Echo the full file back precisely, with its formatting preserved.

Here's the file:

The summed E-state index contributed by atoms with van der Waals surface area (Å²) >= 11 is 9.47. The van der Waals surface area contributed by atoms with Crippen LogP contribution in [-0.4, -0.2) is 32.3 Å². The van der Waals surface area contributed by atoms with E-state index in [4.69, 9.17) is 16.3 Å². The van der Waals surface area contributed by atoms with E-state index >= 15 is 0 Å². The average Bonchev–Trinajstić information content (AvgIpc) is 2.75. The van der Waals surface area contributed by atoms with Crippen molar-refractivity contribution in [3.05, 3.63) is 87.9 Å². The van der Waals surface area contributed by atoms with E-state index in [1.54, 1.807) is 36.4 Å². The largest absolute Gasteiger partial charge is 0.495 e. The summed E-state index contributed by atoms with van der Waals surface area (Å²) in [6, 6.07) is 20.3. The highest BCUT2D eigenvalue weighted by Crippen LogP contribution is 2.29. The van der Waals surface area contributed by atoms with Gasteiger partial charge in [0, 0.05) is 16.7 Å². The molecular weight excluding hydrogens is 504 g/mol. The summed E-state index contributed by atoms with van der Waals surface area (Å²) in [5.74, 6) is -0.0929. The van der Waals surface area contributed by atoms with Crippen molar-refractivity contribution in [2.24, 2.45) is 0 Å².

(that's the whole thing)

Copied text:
The summed E-state index contributed by atoms with van der Waals surface area (Å²) >= 11 is 9.47. The van der Waals surface area contributed by atoms with Crippen LogP contribution in [-0.4, -0.2) is 32.3 Å². The van der Waals surface area contributed by atoms with E-state index in [4.69, 9.17) is 16.3 Å². The van der Waals surface area contributed by atoms with E-state index >= 15 is 0 Å². The average Bonchev–Trinajstić information content (AvgIpc) is 2.75. The van der Waals surface area contributed by atoms with Crippen molar-refractivity contribution in [3.05, 3.63) is 87.9 Å². The van der Waals surface area contributed by atoms with E-state index in [1.54, 1.807) is 36.4 Å². The largest absolute Gasteiger partial charge is 0.495 e. The summed E-state index contributed by atoms with van der Waals surface area (Å²) in [6, 6.07) is 20.3. The highest BCUT2D eigenvalue weighted by Crippen LogP contribution is 2.29. The van der Waals surface area contributed by atoms with Gasteiger partial charge in [0, 0.05) is 16.7 Å². The molecular weight excluding hydrogens is 504 g/mol. The summed E-state index contributed by atoms with van der Waals surface area (Å²) in [5.74, 6) is -0.0929. The van der Waals surface area contributed by atoms with Crippen molar-refractivity contribution in [2.24, 2.45) is 0 Å².